There are 17 office buildings larger than 200,000 square feet built or now under construction downtown since 2008, according to CBRE. Just one - the office portion of Block 37, completed in 2008 - is in the Central Loop.
Meanwhile, among the 28 largest new office leases during that same time, just three took place in the Central Loop.
Development sites are rare in the Central Loop, but there are plentiful opportunities to buy into the market.
AmTrust's properties joined a for-sale market that already includes the Chicago Board of Trade Building at 141 W. Jackson Blvd.; the Burnham Center, home to Grubhub's headquarters at 111 W. Washington St.; and the 40-story tower at 190 S. LaSalle.
Montreal-based Ivanhoe Cambridge has hired HFF brokers to find a buyer for the 38-story tower at 180 N. LaSalle, but it has yet to formally go on the market for sale, according to people familiar with the building.
Also, Gov. J.B. Pritzker recently renewed long-discussed plans for the state to sell the Thompson Center. A buyer could redevelop the Helmut Jahn-designed building or demolish it and replace it with a skyscraper, pending zoning approval from the city.
Some of the buildings for sale already have been upgraded and filled with new tenants.
AmTrust's buildings will require a landlord with pockets deep enough to invest hundreds of millions of dollars beyond the purchase price to spruce up the decades-old properties and sign new tenants, real estate experts say.
But it may take more than swank tenant amenities like a gym and rooftop deck to attract companies into the Loop because, as CBRE office tenant broker Kyle Kamin said, "There's almost no center of gravity anymore."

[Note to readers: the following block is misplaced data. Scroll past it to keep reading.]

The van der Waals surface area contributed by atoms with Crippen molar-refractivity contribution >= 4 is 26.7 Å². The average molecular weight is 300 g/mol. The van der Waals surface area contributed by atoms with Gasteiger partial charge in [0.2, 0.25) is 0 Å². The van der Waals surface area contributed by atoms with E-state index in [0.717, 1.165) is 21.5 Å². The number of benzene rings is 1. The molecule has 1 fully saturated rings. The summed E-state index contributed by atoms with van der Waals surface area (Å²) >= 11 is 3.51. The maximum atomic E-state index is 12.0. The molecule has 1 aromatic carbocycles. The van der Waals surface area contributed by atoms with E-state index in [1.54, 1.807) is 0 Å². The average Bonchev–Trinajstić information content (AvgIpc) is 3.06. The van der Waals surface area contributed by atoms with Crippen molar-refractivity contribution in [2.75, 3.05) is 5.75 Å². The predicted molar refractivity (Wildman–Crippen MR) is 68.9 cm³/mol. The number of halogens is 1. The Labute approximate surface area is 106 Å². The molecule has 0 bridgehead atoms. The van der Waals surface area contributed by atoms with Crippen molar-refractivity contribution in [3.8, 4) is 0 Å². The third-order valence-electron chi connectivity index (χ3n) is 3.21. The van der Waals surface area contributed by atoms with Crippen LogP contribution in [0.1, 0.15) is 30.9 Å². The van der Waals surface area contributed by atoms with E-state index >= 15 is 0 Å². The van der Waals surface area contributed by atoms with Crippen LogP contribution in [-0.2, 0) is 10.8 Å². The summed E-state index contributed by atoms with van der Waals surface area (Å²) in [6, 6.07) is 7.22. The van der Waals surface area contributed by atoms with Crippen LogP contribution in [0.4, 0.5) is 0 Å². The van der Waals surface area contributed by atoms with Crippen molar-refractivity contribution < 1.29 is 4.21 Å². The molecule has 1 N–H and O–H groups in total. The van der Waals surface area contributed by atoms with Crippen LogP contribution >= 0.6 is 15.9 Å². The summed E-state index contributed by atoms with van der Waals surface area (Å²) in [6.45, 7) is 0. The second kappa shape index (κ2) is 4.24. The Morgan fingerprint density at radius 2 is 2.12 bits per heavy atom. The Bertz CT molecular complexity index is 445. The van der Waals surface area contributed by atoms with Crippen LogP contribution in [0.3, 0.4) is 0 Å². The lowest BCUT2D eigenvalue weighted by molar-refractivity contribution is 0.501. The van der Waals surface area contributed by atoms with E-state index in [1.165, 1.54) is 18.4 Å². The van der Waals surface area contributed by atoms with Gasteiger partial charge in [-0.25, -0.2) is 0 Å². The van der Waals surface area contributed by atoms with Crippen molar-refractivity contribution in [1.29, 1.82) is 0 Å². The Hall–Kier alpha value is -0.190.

The properties attracting large tenants include ground-up developments along the river and in Fulton Market and big existing buildings such as the Merchandise Mart along the north bank of the river and The Old Post Office redevelopment at the south end of the established office market.
East of CTA trains, huge investments in Prudential Plaza and the Aon Center have primed the pump on new leases.
Meanwhile, megadevelopments such as Related Midwest's The 78, a $7 billion project planned along the river between the South Loop and Chinatown, and Sterling Bay's planned $6 billion Lincoln Yards on the river along Lincoln Park and Bucktown, are vying for tenants to anchor huge urban campuses.
"There are shinier objects in the Chicago office market right now," said Ari Klein, an office tenant broker at Cushman & Wakefield.
In a tight labor market, many companies have placed a greater premium on factors such as river views and proximity to neighborhood amenities like restaurants, entertainment and open space. Real estate has become a key element in recruiting and retaining top employees, brokers and investors say.
"Fulton Market's got restaurants and excitement, and it's different than any other area of Chicago," Klein said. "I would like to see the Central Loop get livened up a little bit."
Challenges faced by office landlords come despite some wind at their backs. While workers are leaving, residents are moving in, which has led to new restaurants, food halls and stores.